University president speaks at ND Votes’ Pizza, Pop, and Politics event
Around 70 people gathered in the Geddes Coffee House on February 2 to hear University President Father John Jenkins, CSC, speak about the Presidential Debate Commission and the role of faith in politics. This “Pizza, Pop, and Politics” event was the first in a series held by ND Votes to address hot-button political issues.
Father Jenkins began by discussing his time on the Presidential Debate Commission, as well as the history of presidential debates in America.
For many years, presidential debates were sponsored by the League of Women Voters, he explained. In 1987, however, the two major political parties came together to play a larger role in orchestrating the debates. Their efforts culminated in the formation of the Commission, spurring the League to drop sponsorship, because they saw it as theatrical performance rather than true debate.
Father Jenkins shared similar concerns to those of the League in regards to present-day debates and warned those in attendance to be cognizant of this political reality.
“It has become so high stakes, these elections, and there is so much money sloshing around and such strong interest in these debates that there is a great danger always. I mean, both sides want to organize. The last thing they want is an open debate,” he explained. “The last thing they want is just throw it out there, give your ideas, and let the American people decide.”
He also discussed polarization and its effects on political discourse. He explained that if one person believes another has malicious intent or is corrupt, they will be less likely to trust the other and engage on important issues.
Emily Burns, a junior in attendance, told the Rover, “I liked that Fr. Jenkins mentioned the major problems we have with extreme political polarization, but I also didn’t feel as though he addressed that from a moral perspective. As in many of the most ‘polarizing’ issues tend to be identified by voters as moral ones, so how exactly should we deal with that without budging on our strong moral beliefs?”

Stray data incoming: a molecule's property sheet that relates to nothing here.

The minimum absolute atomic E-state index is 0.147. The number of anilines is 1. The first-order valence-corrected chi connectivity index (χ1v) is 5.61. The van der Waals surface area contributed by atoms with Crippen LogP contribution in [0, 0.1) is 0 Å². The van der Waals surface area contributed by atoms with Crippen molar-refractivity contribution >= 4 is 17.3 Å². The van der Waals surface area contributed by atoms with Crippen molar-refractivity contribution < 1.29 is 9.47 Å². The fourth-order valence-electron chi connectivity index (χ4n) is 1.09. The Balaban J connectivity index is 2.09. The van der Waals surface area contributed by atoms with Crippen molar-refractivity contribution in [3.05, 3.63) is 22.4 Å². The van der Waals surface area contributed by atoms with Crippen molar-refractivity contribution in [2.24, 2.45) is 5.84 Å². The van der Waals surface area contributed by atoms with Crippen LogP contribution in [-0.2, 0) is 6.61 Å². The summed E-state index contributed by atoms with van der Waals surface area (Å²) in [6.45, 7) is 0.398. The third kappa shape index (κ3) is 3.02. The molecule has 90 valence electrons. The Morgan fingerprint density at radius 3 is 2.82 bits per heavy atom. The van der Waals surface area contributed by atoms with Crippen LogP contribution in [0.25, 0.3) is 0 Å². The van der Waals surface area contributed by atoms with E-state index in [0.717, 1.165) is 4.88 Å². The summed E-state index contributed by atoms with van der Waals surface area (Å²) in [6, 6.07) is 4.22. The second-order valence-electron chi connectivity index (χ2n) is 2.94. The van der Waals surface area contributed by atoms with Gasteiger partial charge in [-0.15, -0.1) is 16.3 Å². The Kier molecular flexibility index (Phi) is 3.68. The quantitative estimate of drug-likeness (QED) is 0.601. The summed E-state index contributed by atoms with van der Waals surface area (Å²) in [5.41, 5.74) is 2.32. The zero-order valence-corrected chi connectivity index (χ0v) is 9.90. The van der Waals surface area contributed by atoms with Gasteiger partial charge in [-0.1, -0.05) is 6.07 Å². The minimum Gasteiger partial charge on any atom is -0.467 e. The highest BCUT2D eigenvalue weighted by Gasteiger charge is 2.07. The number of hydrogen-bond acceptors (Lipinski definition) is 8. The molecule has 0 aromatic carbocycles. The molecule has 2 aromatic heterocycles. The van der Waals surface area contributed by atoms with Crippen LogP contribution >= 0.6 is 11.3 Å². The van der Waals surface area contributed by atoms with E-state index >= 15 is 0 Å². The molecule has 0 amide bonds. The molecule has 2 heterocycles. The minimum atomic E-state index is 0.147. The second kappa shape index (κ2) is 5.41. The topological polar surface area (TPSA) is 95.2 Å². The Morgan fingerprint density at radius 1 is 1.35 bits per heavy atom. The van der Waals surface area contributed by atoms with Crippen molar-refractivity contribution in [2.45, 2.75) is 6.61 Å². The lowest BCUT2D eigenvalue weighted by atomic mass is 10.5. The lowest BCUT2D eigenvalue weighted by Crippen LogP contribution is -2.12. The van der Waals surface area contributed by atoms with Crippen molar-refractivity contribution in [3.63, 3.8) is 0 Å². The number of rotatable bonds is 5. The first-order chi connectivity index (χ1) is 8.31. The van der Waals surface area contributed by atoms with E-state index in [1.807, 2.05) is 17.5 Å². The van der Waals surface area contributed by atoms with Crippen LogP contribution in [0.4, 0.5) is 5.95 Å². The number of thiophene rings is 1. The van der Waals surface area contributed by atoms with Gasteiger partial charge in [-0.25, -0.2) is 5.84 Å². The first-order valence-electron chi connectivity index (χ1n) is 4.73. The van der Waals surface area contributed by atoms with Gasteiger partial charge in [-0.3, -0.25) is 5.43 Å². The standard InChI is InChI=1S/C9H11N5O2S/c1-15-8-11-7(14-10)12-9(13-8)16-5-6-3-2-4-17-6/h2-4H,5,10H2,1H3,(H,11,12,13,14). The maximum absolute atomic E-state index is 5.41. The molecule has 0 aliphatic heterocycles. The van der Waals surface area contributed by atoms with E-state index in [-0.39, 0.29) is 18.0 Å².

According to Fr. Jenkins, he experienced this polarization in 2009 when President Obama was invited to speak at the commencement ceremony and given an honorary degree.
“[A]ll hell broke loose,” he said. “You know, I was surprised, I thought, ‘We got this newly elected president … first African-American president, how great? He’s going to speak at our commencement,’ I thought naively. It was just like I invited Lucifer himself.”
While acknowledging that each person has his or her own set of beliefs and should work to advance them, Jenkins urged the audience to be careful of the way they think about those with whom they disagree. He suggested an examination of conscience to determine whether one might be disparaging others and focus on avoiding that way of thinking.
One student asked a question about where the line is drawn regarding separation of church and state. Father Jenkins replied that he had no profound answer, but that it is important for us to engage with others who might not share our faith in a way that appeals to them. As for the relationship between government and religion, Jenkins said there is a large legal tradition that cannot be summarized easily.
In closing, Fr. Jenkins left students with a word of advice.
“There isn’t an option. We’re going to live with what the political process produces,” Jenkins said. “This country needs each of you to be engaged in it and be engaged in the conversation and bring your intelligence and your thoughtfulness to improve it. For all the temptation to cynicism, for all the temptation to checking out, don’t give in. Just engage.”
Burns said she was impressed by the questions but was disappointed with Fr. Jenkins’ responses. “[He] seemed to avoid answering a lot of the tough ones,” she explained. “I felt as though a lot of his responses just recognized that the question posed was difficult or complex or frustrating, etc. but he didn’t offer a whole lot of insight.”
Matt Connell is a freshman studying political science and economics. You can reach him at firstname.lastname@example.org.